Al Power is chief operating officer for aerospace manufacturer Precision Castparts Corp., and formally CEO of Canadian autoparts supplier Decoma International.
The new Ontario government faces many serious near-term challenges, including significant deficits, U.S. tariffs and NAFTA renegotiations; however, it’s good to see it prioritizing manufacturing jobs. With the threat of tariffs on the auto industry being very real, and automotive manufacturing in Ontario having been in a state of decline for some time, it’s time for Ontario to shift resources and focus toward aerospace manufacturing.
Historically, Ontario has made a significant effort to protect and enhance automotive and auto parts manufacturing and related jobs over other sectors. While automotive will remain an important part of the province’s and country’s economy, Canada and Ontario have a significant opportunity to shift their focus to further bolster their position in aerospace-related manufacturing over the next 10 years.
A report by the Aerospace Industries Association of Canada (AIAC) and Innovation, Science and Economic Development Canada (ISED), states the industry contributed nearly $28-billion to the country’s GDP and 208,000 jobs to the Canadian economy in 2016. As the aerospace sector continues to expand, both in terms of size and employment, we would be wise to transition resources and incentives toward aerospace production.
Comparably, automotive employs approximately 130,000 and contributes $20-billion to the economy; however, employment has been trending down since the early 2000s. This is partly due to not having car manufacturers with global headquarters in Canada, lower costs of automation, as well as companies transitioning automotive-related jobs to lower-cost countries. As automotive manufacturers across North America look for cost reductions, the higher volumes in the automotive industry make it more practical to move automotive-related jobs to lower-cost manufacturing locations such as Mexico and China. A significant portion of the North American automotive assembly operations are moving to the southern United States and Mexico, making it more difficult for Canadian parts suppliers. Conversely, military restrictions prevent moving aerospace work to low-cost countries and the smaller volumes make automation less attractive. Also, transportation costs for aerospace parts are not nearly as sensitive as compared with automotive parts. If you add in the fact that the United States enjoys a significant global trade surplus in aerospace, protectionism is the last thing they would want in that industry.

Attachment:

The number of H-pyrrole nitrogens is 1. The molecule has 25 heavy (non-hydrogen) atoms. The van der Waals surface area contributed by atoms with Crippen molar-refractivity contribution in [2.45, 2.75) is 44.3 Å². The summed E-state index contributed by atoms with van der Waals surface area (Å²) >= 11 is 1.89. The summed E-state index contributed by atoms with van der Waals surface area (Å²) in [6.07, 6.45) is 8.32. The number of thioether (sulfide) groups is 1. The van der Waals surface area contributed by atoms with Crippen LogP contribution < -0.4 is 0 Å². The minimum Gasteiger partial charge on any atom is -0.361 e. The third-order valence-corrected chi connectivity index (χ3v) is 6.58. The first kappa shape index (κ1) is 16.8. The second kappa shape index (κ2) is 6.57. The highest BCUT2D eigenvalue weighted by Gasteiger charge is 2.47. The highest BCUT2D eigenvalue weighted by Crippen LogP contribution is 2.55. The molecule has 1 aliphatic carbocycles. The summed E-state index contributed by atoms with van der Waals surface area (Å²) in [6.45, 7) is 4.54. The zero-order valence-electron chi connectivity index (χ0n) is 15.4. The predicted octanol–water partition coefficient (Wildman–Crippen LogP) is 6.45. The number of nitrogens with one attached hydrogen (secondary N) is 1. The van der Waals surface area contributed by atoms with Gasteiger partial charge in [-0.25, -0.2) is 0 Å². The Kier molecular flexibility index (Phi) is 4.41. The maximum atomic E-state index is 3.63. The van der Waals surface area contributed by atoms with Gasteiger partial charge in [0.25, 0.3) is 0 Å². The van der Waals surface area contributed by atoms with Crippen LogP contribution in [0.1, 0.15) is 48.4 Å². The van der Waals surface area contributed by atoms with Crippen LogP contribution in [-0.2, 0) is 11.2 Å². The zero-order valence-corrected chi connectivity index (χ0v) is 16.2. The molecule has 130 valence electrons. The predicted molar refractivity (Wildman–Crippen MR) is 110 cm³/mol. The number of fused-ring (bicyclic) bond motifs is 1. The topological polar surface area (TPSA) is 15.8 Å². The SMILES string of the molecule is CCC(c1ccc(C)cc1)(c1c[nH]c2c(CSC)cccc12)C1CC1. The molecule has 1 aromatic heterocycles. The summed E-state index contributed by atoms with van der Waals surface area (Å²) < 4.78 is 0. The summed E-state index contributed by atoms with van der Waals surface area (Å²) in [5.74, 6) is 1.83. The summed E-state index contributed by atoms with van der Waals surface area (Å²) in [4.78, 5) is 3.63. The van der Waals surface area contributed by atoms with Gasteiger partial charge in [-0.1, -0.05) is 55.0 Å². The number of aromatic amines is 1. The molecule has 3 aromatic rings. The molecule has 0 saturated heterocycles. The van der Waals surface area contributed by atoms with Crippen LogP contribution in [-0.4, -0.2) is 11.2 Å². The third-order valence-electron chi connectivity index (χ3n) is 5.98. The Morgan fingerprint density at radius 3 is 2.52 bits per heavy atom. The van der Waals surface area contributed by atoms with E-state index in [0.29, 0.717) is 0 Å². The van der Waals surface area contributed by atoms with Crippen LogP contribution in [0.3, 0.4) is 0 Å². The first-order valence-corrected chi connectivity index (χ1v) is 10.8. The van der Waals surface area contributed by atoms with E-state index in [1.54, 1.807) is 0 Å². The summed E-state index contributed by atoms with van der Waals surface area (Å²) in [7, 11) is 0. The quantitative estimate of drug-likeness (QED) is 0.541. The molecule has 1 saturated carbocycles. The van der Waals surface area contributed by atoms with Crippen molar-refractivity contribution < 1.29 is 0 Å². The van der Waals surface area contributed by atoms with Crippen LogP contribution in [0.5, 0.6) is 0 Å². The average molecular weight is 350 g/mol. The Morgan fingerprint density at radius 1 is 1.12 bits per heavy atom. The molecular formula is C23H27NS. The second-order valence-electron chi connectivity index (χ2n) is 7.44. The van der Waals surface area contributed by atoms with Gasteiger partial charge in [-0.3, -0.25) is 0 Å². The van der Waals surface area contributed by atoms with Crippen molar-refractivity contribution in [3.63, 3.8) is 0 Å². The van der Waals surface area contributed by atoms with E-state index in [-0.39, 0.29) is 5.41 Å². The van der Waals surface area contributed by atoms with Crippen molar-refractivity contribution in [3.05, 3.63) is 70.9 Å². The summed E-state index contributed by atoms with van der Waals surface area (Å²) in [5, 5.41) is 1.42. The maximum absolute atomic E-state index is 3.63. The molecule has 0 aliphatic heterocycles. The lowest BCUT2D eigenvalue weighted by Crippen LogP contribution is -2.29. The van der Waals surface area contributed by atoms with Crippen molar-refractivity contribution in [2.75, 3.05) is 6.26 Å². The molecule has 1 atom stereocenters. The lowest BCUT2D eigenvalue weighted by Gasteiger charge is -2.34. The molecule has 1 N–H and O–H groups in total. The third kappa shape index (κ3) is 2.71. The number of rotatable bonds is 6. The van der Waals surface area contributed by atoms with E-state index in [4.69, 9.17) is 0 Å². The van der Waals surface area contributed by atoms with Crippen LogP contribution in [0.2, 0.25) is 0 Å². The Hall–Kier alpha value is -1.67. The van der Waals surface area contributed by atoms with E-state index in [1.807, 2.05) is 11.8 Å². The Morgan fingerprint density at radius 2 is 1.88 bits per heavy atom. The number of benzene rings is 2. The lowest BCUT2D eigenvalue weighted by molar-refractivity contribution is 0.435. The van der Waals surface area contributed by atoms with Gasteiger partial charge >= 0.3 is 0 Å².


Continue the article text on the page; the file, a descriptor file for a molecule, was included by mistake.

The complexity and technical requirements in the aerospace industry require companies to hire many skilled workers. Heavily dependent on engineers and other technical staff, aerospace puts a premium on engineering and quality, which makes it easier for Canada and Ontario, with a highly skilled work force, to compete.
These advantages have resulted in aerospace being the largest manufacturing employer in California. According to management consulting firm A.T. Kearney, aerospace accounts for more than 200,000 direct and 500,000 indirect jobs in California, with a direct and indirect economic impact of more than US$100-billion. Aerospace wages in California are in the top 3 per cent and revenue is equivalent to the film industry and agriculture industry combined.
Internationally, commercial airplane deliveries have grown from 850 planes in 2008 to a projected 1,577 in 2018 and further growth to 1,850 planes by 2020, at a value in excess of US$1.5-trillion. Both Airbus and Boeing enjoy order backlogs in excess of eight years’ worth of production, making the industry much more recession-proof than most others, including automotive. Canadian shipments in the aerospace industry are up significantly in 2018; a 10.6-per-cent increase in March alone. Approximately 80 per cent of these products are exported to destinations across the globe.
Comparably, virtually all the growth in automotive is occurring in Asia. North American automotive manufacturing volumes are generally considered to be at or near their peak.
In aerospace, airplane production models tend to be sustained for at least 25 years and a long-term supply of replacement parts are required to maintain the aircraft. Aerospace supply contracts typically run for a minimum of five years and contract renewals are generally easier to obtain, thus protecting market share and related jobs over the long term.
The retirement of existing aircraft fleets over the next 20 years – which will create significant demand for modern planes with greater efficiency – the continuing global expansion and the completion of the C Series joint venture between Airbus and Bombardier suggest that Canada, and Ontario, should be putting an equal or greater focus on preserving and expanding aerospace manufacturing and jobs in Canada versus the current, heavier focus on automotive.